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Publication #ENY-2029

How to Make a Bed Bug Interceptor Trap out of Common Household Items1

Benjamin A. Hottel, Rebecca W. Baldwin, Roberto M. Pereira, and Philip G. Koehler2

Bed bugs have become an increasingly common pest problem throughout the United States. They have been found in many different places where people congregate, from schools and restaurants to doctors’ offices and movie theaters, but the worst infestations are usually in the places where people live, rest, and sleep, like houses, apartments, hotels, and homeless shelters. At these locations, bed bugs are most common around pieces of furniture people sit or lie down on—beds, chairs, and sofas. To discover whether bed bugs are present in a room or a piece of furniture, a device called a bed bug interceptor trap can be helpful. Interceptor traps catch and collect bed bugs when they try to travel between their human hosts and their hiding places. Bed bug interceptor traps are easy to make out of commonly found household items and disposable plastic containers.

How an Interceptor Trap Works

Interceptor traps placed on all of the legs of a piece of furniture can help prevent bed bugs from infesting that piece of furniture and also reduce the movement of bed bugs already on the furniture to the rest of the room. Interceptor traps rely on the poor ability of bed bugs to climb on smooth surfaces. The traps have rough areas to allow bed bugs to enter easily and a smooth-surfaced moat that prevents them from escaping. Bed bugs trying to either get onto or leave a piece of furniture find themselves trapped in this smooth-surfaced moat instead.

Items Needed to Create an Interceptor Trap

  1. A small container that will fit under a furniture leg (example: a margarine tub or a food storage container)

  2. A large container that the small container will fit inside (example: food storage container)

    • When the small container is placed within the larger container, there should be at least ¼” space between the walls of the two containers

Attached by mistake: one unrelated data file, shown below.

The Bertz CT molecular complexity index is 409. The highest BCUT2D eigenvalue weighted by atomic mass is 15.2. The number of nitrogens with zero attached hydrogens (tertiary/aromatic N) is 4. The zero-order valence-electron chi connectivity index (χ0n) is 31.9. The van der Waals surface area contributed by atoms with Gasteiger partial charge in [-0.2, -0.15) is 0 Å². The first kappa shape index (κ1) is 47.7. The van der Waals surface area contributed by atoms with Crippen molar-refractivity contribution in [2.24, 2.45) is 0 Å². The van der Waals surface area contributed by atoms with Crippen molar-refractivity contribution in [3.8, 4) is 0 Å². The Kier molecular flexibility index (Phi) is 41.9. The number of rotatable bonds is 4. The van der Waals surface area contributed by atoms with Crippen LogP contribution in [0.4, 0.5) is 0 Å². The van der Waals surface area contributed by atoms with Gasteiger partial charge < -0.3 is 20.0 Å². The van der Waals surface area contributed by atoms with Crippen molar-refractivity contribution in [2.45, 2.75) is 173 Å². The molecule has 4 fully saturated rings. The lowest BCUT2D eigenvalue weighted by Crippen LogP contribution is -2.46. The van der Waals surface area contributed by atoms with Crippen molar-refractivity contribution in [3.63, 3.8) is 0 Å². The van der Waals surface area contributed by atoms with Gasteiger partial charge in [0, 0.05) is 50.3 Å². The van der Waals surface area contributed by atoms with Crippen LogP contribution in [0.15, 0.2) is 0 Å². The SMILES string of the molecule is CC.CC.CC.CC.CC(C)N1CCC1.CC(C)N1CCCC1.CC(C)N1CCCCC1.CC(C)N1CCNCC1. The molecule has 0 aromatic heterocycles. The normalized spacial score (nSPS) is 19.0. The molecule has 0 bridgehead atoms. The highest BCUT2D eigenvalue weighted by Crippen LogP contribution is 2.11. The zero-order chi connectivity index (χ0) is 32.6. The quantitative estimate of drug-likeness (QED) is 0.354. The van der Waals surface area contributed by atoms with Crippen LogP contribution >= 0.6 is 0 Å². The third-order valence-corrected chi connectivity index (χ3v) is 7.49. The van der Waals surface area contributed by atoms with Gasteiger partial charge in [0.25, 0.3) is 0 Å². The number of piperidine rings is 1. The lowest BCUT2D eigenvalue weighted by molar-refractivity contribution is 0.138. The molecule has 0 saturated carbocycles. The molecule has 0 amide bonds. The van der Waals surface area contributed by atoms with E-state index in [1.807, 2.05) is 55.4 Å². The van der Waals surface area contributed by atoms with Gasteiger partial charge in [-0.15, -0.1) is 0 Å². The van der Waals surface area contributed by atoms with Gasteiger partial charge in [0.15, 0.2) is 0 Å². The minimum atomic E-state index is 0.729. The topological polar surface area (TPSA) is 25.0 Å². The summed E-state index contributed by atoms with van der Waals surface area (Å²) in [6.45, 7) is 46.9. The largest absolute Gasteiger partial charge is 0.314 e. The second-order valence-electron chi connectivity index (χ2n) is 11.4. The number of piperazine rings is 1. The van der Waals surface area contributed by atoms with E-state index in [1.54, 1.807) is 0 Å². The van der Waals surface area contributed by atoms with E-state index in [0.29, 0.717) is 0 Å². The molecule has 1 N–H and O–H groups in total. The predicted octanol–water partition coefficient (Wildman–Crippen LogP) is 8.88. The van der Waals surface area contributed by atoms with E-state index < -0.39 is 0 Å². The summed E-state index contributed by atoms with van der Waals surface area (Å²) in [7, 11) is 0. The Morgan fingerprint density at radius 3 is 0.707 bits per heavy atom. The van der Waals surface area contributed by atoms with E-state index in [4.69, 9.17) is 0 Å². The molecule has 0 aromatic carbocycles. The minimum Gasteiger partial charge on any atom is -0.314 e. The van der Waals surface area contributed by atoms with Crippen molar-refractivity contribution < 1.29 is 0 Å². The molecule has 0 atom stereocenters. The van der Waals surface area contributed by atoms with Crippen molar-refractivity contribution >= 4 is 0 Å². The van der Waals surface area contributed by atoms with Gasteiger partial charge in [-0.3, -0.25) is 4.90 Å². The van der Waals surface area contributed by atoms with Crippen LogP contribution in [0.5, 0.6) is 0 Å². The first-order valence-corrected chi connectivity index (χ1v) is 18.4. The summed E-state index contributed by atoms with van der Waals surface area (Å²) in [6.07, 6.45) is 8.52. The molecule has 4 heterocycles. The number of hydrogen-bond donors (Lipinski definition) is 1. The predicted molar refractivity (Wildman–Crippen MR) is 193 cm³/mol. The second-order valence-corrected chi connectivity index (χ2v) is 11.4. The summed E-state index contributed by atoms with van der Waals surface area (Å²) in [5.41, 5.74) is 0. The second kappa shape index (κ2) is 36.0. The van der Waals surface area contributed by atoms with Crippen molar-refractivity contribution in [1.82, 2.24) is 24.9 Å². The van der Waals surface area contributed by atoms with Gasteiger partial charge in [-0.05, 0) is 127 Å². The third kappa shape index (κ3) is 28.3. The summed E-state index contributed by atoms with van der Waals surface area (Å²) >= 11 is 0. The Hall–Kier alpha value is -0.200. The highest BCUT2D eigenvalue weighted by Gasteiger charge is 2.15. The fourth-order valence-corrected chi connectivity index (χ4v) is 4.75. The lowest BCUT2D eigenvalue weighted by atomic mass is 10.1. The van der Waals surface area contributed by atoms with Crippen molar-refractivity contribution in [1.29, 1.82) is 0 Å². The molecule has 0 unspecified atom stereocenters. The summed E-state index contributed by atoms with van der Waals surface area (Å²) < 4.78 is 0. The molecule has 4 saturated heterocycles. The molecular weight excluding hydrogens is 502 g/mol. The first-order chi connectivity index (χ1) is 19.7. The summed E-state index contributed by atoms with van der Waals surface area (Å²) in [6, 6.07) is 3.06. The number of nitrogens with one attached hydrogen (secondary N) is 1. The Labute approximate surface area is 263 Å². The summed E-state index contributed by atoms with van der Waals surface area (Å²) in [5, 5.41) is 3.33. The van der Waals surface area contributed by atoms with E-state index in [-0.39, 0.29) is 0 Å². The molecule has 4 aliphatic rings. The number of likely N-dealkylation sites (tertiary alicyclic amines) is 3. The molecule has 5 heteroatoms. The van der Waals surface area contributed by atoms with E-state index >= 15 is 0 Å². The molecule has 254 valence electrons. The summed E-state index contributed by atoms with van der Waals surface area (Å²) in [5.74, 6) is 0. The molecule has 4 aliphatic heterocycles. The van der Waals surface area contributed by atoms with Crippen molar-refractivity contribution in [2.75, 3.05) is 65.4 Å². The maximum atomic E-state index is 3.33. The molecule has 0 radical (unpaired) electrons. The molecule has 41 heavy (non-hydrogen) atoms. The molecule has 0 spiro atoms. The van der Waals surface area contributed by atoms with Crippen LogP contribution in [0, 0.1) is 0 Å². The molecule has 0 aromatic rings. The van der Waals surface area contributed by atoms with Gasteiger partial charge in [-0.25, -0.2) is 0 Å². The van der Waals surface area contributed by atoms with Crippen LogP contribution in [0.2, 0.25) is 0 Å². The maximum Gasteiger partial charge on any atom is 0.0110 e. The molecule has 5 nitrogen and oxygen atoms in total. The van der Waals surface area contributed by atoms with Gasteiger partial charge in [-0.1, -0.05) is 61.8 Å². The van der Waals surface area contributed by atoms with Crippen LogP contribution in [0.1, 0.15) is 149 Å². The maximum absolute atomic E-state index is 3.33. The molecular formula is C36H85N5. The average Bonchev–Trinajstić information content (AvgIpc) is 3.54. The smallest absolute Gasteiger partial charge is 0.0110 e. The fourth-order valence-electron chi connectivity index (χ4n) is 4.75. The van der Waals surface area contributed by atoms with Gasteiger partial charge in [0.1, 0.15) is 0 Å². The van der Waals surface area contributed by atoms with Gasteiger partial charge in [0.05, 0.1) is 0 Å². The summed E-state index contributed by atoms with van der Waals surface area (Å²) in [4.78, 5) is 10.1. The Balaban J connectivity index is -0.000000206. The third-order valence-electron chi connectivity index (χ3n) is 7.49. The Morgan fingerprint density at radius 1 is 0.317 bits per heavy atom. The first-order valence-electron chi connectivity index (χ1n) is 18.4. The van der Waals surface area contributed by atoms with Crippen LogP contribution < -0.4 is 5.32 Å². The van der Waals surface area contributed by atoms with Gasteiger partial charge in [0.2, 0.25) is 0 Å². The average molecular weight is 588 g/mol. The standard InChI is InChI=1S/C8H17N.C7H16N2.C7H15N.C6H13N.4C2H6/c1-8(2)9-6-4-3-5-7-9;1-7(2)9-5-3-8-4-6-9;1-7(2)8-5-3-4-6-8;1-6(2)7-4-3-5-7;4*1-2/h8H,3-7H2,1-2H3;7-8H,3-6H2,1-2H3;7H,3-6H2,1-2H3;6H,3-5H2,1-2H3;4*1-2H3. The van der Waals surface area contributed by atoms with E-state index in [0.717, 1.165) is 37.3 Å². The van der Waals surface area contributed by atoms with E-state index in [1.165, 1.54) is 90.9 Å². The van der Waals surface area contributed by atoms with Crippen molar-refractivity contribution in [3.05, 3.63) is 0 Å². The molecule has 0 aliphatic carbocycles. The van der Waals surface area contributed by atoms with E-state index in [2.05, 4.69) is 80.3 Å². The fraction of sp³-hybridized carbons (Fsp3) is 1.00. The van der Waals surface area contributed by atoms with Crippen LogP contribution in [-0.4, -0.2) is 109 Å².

3. Rough-surfaced tape (example: masking tape)

  4. Glue (example: hot glue gun or super glue)

  5. Option: Surface applications to make escape from the traps even more difficult

    • Unscented baby powder (talcum powder)

    • Car polish

  6. Option: Support structures for each trap to prevent the traps from cracking under the weight of the furniture

    • Square of tile or

    • Square of plywood

Figure 1. 

Items needed to make a single bed bug interceptor trap. From left to right and top to bottom: Car polish, square tile, baby powder, glue, large container, small container, rough-surfaced tape.


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Step-by-Step Instructions for Creating an Interceptor Trap

  1. Cut four pieces of rough-surfaced tape. The cut pieces should be at least as high as the wall of the smaller container.

Figure 2. 

Four pieces of rough-surfaced tape cut to match the height of the wall of the small container.


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2. Evenly space and firmly press the four pieces of tape vertically on the inside surface of the smaller container to connect the inner top edge with the container bottom.

Figure 3. 

Rough-surfaced tape placed into the small container.


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3. Wrap the rough-surfaced tape around the exterior side of the larger container so that the entire outer surface is covered from the base to the upper edge of the container.

Figure 4. 

Rough-surfaced tape and a large container are needed for step #3.


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Figure 5. 

The rough-surfaced tape has been tightly wrapped around the large container. It is important that the tape is wrapped tightly and that there are not any cracks or crevices created where bed bugs can hide.


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4. Glue the smaller container onto the center of the bottom of the larger container.